Border travels of the last years…
#1 Panmunjeom (South Korea/North Korea)
The last real cold war border in the world. Even in 2017, crossing it would probably lead to a minor international crisis. A much visited place, nevertheless: On both sides, bus loads of tourists are brought daily just to stare over to the enemy – be it communist or capitalist.
#2 Phuentsholing/Jaigaon (Bhutan/India)
From the alpine tranquility and sense of order of the Bhutanese (right hand) side of the street, looking across the border into the Indian chaos on the left hand side of the street provides kind of a cultural shock. The divided town is the commercial hub of Bhutan. Phuentsholing is the second biggest town of Bhutan. Jaigaon, with twice as many inhabitants, is rather insignificant for Indian standards.
#3 Berdzor/Laçin (Armenia/Nagorno-Karabakh)
The border post between Armenia and the unrecognized Republic of Nagorno-Karabakh is located on the territory of a third state: Azerbaijan. The reason for that is that Armenia and Karabakh actually have no common border. Therefore in the aftermath of Karabakh’s war for independence in the beginning of the 1990s, it occupied some adjacent regions of Azerbaijan in order to ensure a direct access to the Armenian mainland. These lands now include several ghost towns, and also this strange border posts. The link between Armenia and Karabakh has since become known as „Lachin corridor“. The same area once had an autonomous status as „Red Kurdistan“ within the Azeri Soviet Republic.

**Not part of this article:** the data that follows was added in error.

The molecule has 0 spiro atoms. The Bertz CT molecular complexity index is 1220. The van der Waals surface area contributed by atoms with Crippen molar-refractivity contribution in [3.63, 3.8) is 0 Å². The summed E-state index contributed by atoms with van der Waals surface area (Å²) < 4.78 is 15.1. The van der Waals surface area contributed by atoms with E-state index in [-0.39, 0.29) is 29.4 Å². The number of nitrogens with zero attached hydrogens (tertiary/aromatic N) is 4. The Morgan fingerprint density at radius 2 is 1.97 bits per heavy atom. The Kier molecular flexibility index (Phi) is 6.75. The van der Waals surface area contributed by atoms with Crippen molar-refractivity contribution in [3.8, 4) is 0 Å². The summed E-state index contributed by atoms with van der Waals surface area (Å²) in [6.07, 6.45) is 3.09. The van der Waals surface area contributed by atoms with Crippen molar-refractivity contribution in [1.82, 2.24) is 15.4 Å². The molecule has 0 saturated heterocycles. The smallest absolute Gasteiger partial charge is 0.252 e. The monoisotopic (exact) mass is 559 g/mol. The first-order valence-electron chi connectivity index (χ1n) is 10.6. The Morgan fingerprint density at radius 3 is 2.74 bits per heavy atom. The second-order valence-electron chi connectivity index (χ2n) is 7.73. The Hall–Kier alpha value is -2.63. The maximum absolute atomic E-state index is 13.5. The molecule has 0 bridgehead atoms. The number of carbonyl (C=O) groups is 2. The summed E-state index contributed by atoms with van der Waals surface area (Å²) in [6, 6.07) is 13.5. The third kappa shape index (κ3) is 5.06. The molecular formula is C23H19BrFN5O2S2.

#4 Mount Everest (Nepal/China)
On a Druk Air flight from Delhi (India) to Paro (Bhutan) I was keen in getting a seat on the left side, for good reasons: The flight along the Himalayas was spectacular, and even Mt. Everest clearly visible. Mt. Everest is not only the highest peak in the world, but also the highest international border: The peak is divided between Nepal and the Tibet Autonomous Region of the People’s Republic of China.
#5 Udrytsk/Rechitsa (Ukraine/Belarus)
A top rural Eastern European border with all what belongs there: Small-scale border traders, grim looking border guards with enormous hats, money changers and a lot of people complaining about their own country (Ukraine) which is apparently that much worse than its neighbour (Belarus). Udrytsk, the Ukrainian border village, is a sleepy and colourful place with the ruins of a Kolkhoz just outside the built-up area. Worth a discover.
#6 Aras Valley (Azerbaijan/Iran/Armenia)
Aras Valley around the border tripoint of Iran, Armenia and Azerbaijan’s Naxçivan exclave not only offers spectacular landscapes. Crossing from the former Soviet countries into Iran feels like going directly from Europe to the Middle East. The remoteness of the area adds to its attractivity.
#7 Diepoldsau/Lustenau (Switzerland/Austria)
I still like my local border crossings, especially the minor ones like „Schmitterzoll“ in the picture which rather look like a local recreation area (there is an annual open-air music festival and a bath right hear) than the external borders of the European Union.